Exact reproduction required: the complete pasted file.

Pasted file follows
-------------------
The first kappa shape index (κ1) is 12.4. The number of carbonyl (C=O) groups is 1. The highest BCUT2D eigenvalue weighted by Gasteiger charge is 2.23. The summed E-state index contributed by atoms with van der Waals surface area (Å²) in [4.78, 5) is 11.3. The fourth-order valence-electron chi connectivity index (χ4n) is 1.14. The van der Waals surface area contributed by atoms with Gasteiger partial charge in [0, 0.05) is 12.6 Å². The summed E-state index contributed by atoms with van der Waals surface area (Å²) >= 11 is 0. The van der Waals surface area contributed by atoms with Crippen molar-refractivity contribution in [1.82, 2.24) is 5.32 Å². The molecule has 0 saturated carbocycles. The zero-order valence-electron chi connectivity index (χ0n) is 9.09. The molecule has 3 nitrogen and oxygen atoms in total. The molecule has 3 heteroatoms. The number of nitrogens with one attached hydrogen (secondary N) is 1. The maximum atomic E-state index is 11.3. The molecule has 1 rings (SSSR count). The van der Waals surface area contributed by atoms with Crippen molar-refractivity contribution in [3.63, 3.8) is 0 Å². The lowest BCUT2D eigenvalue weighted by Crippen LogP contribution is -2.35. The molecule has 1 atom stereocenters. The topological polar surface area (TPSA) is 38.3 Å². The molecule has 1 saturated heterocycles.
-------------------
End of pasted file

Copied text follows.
The first kappa shape index (κ1) is 12.4. The number of carbonyl (C=O) groups is 1. The highest BCUT2D eigenvalue weighted by Gasteiger charge is 2.23. The summed E-state index contributed by atoms with van der Waals surface area (Å²) in [4.78, 5) is 11.3. The fourth-order valence-electron chi connectivity index (χ4n) is 1.14. The van der Waals surface area contributed by atoms with Gasteiger partial charge in [0, 0.05) is 12.6 Å². The summed E-state index contributed by atoms with van der Waals surface area (Å²) >= 11 is 0. The van der Waals surface area contributed by atoms with Crippen molar-refractivity contribution in [1.82, 2.24) is 5.32 Å². The molecule has 0 saturated carbocycles. The zero-order valence-electron chi connectivity index (χ0n) is 9.09. The molecule has 3 nitrogen and oxygen atoms in total. The molecule has 3 heteroatoms. The number of nitrogens with one attached hydrogen (secondary N) is 1. The maximum atomic E-state index is 11.3. The molecule has 1 rings (SSSR count). The van der Waals surface area contributed by atoms with Crippen molar-refractivity contribution in [3.63, 3.8) is 0 Å². The lowest BCUT2D eigenvalue weighted by Crippen LogP contribution is -2.35. The molecule has 1 atom stereocenters. The topological polar surface area (TPSA) is 38.3 Å². The molecule has 1 saturated heterocycles.